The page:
Carmichael observed an increase in chlorophyll a concentrations as N loads increased. "This finding, along with other data, such as a decrease in the carbon to nitrogen ratio, points to an increase in the amount and quality of food available to shellfish as N loads increased." Her data, however, also showed that sediments and near bottom waters may have been oxygen-depleted when chlorophyll a concentrations were highest during her study.  
 
above: Shellfishing is an important commercial and recreational resource that is impacted by excess nitrogen.

 
Carmichael also looked at how changes resulting from increased N loading affected growth and survival in soft-shell and hard clams (quahogs). She measured growth in juvenile transplants (8­12 mm size) and native clams (sampled across their entire size range) collected from each of the eight estuaries. "The transplants showed a growth increase that corresponded with an increase in chlorophyll a, or increasing food supply, in the water column of N-enriched estuaries," explains Carmichael. Similarly, native clams reached maximum growth at a faster rate in more highly N-loaded estuaries.

"While the primary effects of N loading appear to be that the clams are reaching maximum size faster," says Carmichael, "I wanted to determine if there were any other secondary effects of nutrient enrichment that might ultimately limit the potential for growth, despite increased food supply. Is there a point at which N loading begins to limit or depress growth?"

Carmichael did not find a threshold at which excess food supply was a growth-limiting factor in the estuaries she sampled, though salinity was another story. In the two estuaries where clams showed depressed growth, salinity measurements were frequently less than 20 parts per thousand. "This has the potential to limit the growth-enhancing effects of a larger food supply," she explains, "presumably because in low salinity conditions, the animals pump food from the water column less rapidly and thus feed less efficiently. They can't take advantage of the higher food supply."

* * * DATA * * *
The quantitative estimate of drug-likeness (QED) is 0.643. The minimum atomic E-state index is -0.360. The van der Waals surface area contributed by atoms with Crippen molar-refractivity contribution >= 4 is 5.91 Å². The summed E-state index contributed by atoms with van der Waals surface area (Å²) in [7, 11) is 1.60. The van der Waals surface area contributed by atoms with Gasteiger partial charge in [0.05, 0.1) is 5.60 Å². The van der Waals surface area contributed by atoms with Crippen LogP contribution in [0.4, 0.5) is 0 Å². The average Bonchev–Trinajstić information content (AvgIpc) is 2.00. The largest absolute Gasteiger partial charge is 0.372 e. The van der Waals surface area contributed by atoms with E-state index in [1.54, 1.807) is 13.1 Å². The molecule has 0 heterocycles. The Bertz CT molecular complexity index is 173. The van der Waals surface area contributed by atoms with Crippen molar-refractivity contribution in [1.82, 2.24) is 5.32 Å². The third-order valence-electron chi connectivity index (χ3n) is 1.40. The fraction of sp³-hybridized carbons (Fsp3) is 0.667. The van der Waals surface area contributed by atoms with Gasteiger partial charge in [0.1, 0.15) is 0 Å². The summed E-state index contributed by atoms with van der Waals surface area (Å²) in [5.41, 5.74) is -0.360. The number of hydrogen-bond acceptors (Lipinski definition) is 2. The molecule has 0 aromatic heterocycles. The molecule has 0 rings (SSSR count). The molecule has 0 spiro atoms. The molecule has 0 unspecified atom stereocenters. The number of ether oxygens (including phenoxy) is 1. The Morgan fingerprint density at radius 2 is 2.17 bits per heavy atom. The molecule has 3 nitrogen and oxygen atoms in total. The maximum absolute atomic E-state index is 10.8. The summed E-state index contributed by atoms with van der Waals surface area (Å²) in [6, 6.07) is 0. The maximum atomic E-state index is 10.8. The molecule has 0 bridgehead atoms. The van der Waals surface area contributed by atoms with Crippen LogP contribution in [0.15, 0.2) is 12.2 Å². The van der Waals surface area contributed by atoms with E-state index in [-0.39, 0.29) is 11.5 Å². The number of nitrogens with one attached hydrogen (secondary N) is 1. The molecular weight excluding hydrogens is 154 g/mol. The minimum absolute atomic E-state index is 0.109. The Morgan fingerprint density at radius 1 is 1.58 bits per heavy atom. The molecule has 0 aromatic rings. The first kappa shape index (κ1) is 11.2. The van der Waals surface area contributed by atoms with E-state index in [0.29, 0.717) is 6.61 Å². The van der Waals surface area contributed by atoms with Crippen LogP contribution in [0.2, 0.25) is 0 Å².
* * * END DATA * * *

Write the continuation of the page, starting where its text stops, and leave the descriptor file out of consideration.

To find out more about clam feeding behavior, Carmichael examined stable isotope signatures of carbon and nitrogen, sampling water column and sediment food sources. Increased N loading did not seem to affect how the clams processed the food, though Carmichael found that the clams appeared to be more selective about what they were eating. Her data suggest that, even though there was more overall food available, N loading may change the relative abundance of different food particles. "As it turns out," says Carmichael, "N-enriched estuaries have relatively fewer food components assimilated—and perhaps preferred or selected—by shellfish."

Carmichael's results have raised a few eyebrows in the coastal management community, and she is careful to point out that her work should not be taken out of context. "Nitrogen is an important estuarine resource," she says. "It stimulates primary production—the 'green stuff'—and secondary production—in this case, shellfish that eat the 'green stuff'; it's a natural part of the system. Finding a balance between the conflicting effects of increased nitrogen loading to coastal embayments is an important management consideration," she says.

Carmichael would like to see her data applied to shellfish management and the aquaculture industry, as well as further research on food web analyses. She has taken her results on the road, speaking at public lectures and meetings, and on local television and radio programs.

The next stop on Carmichael's tour is Machias, Maine, where she recently began a new job as Assistant Professor of marine biology at the University of Maine. The position, half teaching and half research, seems a perfect fit for someone so adept at making sense of how one thing leads to another—and why.


Return to Top